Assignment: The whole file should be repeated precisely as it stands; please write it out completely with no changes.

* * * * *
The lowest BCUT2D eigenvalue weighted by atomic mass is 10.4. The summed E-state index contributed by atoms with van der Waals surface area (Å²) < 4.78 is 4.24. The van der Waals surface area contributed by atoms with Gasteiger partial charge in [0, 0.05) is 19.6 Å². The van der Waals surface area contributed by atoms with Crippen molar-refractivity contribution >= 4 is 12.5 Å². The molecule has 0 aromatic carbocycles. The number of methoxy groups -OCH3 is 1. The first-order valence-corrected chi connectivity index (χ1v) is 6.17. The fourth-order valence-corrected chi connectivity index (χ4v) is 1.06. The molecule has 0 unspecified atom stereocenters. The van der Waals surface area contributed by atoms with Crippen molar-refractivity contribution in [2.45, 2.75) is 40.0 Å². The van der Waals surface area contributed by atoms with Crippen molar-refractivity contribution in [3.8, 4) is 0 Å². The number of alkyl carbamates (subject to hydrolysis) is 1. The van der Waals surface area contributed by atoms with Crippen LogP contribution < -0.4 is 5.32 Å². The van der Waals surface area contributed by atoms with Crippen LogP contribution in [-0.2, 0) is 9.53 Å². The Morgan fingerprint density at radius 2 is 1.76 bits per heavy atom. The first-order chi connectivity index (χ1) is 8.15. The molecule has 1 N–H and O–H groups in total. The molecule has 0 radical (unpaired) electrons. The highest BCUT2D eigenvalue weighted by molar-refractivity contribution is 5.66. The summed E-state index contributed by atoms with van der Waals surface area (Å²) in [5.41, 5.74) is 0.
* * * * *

The lowest BCUT2D eigenvalue weighted by atomic mass is 10.4. The summed E-state index contributed by atoms with van der Waals surface area (Å²) < 4.78 is 4.24. The van der Waals surface area contributed by atoms with Gasteiger partial charge in [0, 0.05) is 19.6 Å². The van der Waals surface area contributed by atoms with Crippen molar-refractivity contribution >= 4 is 12.5 Å². The molecule has 0 aromatic carbocycles. The number of methoxy groups -OCH3 is 1. The first-order valence-corrected chi connectivity index (χ1v) is 6.17. The fourth-order valence-corrected chi connectivity index (χ4v) is 1.06. The molecule has 0 unspecified atom stereocenters. The van der Waals surface area contributed by atoms with Crippen molar-refractivity contribution in [2.45, 2.75) is 40.0 Å². The van der Waals surface area contributed by atoms with Crippen molar-refractivity contribution in [3.8, 4) is 0 Å². The number of alkyl carbamates (subject to hydrolysis) is 1. The van der Waals surface area contributed by atoms with Crippen LogP contribution < -0.4 is 5.32 Å². The van der Waals surface area contributed by atoms with Crippen LogP contribution in [-0.2, 0) is 9.53 Å². The Morgan fingerprint density at radius 2 is 1.76 bits per heavy atom. The first-order chi connectivity index (χ1) is 8.15. The molecule has 1 N–H and O–H groups in total. The molecule has 0 radical (unpaired) electrons. The highest BCUT2D eigenvalue weighted by molar-refractivity contribution is 5.66. The summed E-state index contributed by atoms with van der Waals surface area (Å²) in [5.41, 5.74) is 0.